Sunday, 13 July 2014

Dr Julian Huppert, Lib Dem MP For Cambridge On "Emergency" Data Retention Legislation

Julian Huppert MP
As a Liberal, I care passionately about civil liberties, privacy, and the need to limit abusive state surveillance.

But I also know that there is a need for the police and intelligence agencies to have the tools do the job we give them - as long as they are carefully controlled, appropriately used, and proportionate to the threat faced.

Those concerns are key - and I have often been incensed at the way Governments, whether Labour or Tory, have used threats for terrorism or anything else as a reason to chip away at our individual freedoms. We must not and will not allow this.

There is an issue we have to deal with now. The European Court of Justice threw out the European Data Retention Directive, which underpins all collection of communications data in this country. I sympathise with the reasons, but we must acknowledge that it causes real problems - we do need to have some way to keep some communications data, but under very careful control.

The Tories would love to use this to bring back the awful Communications Data Bill - known as the Snooper’s Charter - that Nick vetoed last year. Labour tried something similar themselves. We will not allow this to happen.

I’ve had the chance to speak to Nick and Norman Baker about this - all of us have been clear. We must keep our country and citizens safe, but not by allowing the erosion of our civil liberties and increasing unchecked intrusion into our lives.

We need legislation to allow communications data to be available, but not to store more than is already allowed. And in this post-Snowden world, we need to move towards keeping less, and finding better and more proportionate ways to do so.

We need to completely rewrite the law in this area. But that cannot be done quickly. We have to get it right, which will take a lot of work from many experts. We’ve already started that off - our ‘Digital Bill of Rights’ motion calls for a commission of experts to review all state surveillance and information from the Snowden revelations - that takes time. Nick has already started this work with RUSI, and they need to finish that work.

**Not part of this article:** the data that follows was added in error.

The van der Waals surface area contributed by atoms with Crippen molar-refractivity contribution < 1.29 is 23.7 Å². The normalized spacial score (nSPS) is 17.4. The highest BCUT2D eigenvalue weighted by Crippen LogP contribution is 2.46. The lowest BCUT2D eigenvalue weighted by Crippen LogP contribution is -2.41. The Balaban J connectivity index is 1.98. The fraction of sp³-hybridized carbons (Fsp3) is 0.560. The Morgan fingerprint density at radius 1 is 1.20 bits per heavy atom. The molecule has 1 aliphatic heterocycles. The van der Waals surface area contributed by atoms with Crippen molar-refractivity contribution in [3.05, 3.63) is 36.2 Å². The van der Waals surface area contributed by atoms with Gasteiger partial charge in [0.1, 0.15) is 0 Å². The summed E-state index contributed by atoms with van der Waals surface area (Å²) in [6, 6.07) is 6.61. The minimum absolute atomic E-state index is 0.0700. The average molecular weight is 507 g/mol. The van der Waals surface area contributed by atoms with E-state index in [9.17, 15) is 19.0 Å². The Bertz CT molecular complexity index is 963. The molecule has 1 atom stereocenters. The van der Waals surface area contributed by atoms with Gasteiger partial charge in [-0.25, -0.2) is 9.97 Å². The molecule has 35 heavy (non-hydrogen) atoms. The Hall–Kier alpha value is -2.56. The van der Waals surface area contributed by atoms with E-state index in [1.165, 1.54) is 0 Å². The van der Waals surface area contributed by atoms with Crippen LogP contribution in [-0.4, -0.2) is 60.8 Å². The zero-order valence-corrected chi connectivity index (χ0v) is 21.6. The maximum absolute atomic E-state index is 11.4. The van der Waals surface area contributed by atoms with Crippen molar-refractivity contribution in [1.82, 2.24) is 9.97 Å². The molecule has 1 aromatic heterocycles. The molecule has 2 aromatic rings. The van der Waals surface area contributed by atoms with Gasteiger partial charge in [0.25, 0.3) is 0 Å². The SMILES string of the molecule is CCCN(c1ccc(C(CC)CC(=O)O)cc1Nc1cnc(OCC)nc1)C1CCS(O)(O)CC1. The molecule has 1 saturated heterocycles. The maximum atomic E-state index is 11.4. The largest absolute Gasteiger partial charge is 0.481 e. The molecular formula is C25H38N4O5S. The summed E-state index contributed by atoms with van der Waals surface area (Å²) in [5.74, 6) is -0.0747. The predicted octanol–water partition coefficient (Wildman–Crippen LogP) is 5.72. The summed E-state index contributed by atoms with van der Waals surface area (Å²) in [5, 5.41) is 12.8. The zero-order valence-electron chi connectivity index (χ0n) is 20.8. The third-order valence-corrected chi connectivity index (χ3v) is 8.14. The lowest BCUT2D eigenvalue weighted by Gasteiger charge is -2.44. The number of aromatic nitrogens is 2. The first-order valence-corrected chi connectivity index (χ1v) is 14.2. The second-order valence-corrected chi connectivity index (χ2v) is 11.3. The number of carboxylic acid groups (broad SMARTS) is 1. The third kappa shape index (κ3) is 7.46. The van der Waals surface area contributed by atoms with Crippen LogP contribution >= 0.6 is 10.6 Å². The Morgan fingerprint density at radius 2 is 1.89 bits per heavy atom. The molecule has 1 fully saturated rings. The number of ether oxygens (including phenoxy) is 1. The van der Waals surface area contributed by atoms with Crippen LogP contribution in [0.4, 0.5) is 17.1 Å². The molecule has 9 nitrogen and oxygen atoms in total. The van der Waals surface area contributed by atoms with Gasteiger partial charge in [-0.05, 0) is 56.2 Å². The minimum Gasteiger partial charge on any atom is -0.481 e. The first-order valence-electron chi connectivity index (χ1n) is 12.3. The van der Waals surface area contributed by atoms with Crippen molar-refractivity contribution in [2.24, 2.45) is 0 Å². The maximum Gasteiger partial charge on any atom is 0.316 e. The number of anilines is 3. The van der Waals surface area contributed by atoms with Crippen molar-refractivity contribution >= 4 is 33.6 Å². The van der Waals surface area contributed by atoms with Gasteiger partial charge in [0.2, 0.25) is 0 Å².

So I think it is right to agree to a stop-gap. A piece of legislation that can be passed quickly, but crucially will automatically expire at the end of 2016, giving time to write something better, and the certainty of knowing it will not just become entrenched.

And in this stop-gap legislation, we should agree to no more than was previously allowed.

And we’ve managed better than that - we’ve also demanded and won a package of pro-civil liberties measures to go with it.

We’ve won:
  • A commitment to a major parliamentary review of RIPA, the outdated legislation governing all of this surveillance - it will give an interim report before the election and a full one after
  • A huge reduction in the number of public bodies able to make direct requests to phone and internet companies for your data
  • A Privacy and Civil Liberties Oversight Board, to ensure that in future the decisions taken by the government to protect the public from terrorism pay proper attention to the need to uphold the privacy and civil liberties of British citizens. This is something that works particularly well in the USA
  • Annual government transparency reports, setting out how many requests for data are made, by whom, and for what purposes
  • Further reform of the Intelligence and Security Committee, so that in future the Chair must be drawn from the Opposition parties. No more cosy chats!
  • Appointment of a senior diplomat mandated to negotiate with the US government and companies to find a better long-term solution to exchange data for serious criminal and terrorist investigations
I don’t claim that this is a perfect long-term solution. But I don’t think anyone could write down, right now, what would be perfect. And it’s a huge lot better than either the Tories or Labour would have done on their own. But because this legislation - though not the extra safeguards - will end in 2016, there will have to be a proper full discussion in the rest of this Parliament and the next on this - the status quo cannot be continued forever.

We’ve done much to be proud of to support civil liberties. We’ve scrapped ID cards, ended 28-day detention without charge, curtailed stop and search powers, ended routine child detention for immigration purposes, reformed the libel laws to protect free speech, and much more. If it was just down to us, we’d have made even more progress - but this simply would not have happened without us in government.

Best wishes,

Dr Julian Huppert MP

Member of Parliament for Cambridge
Liberal Democrat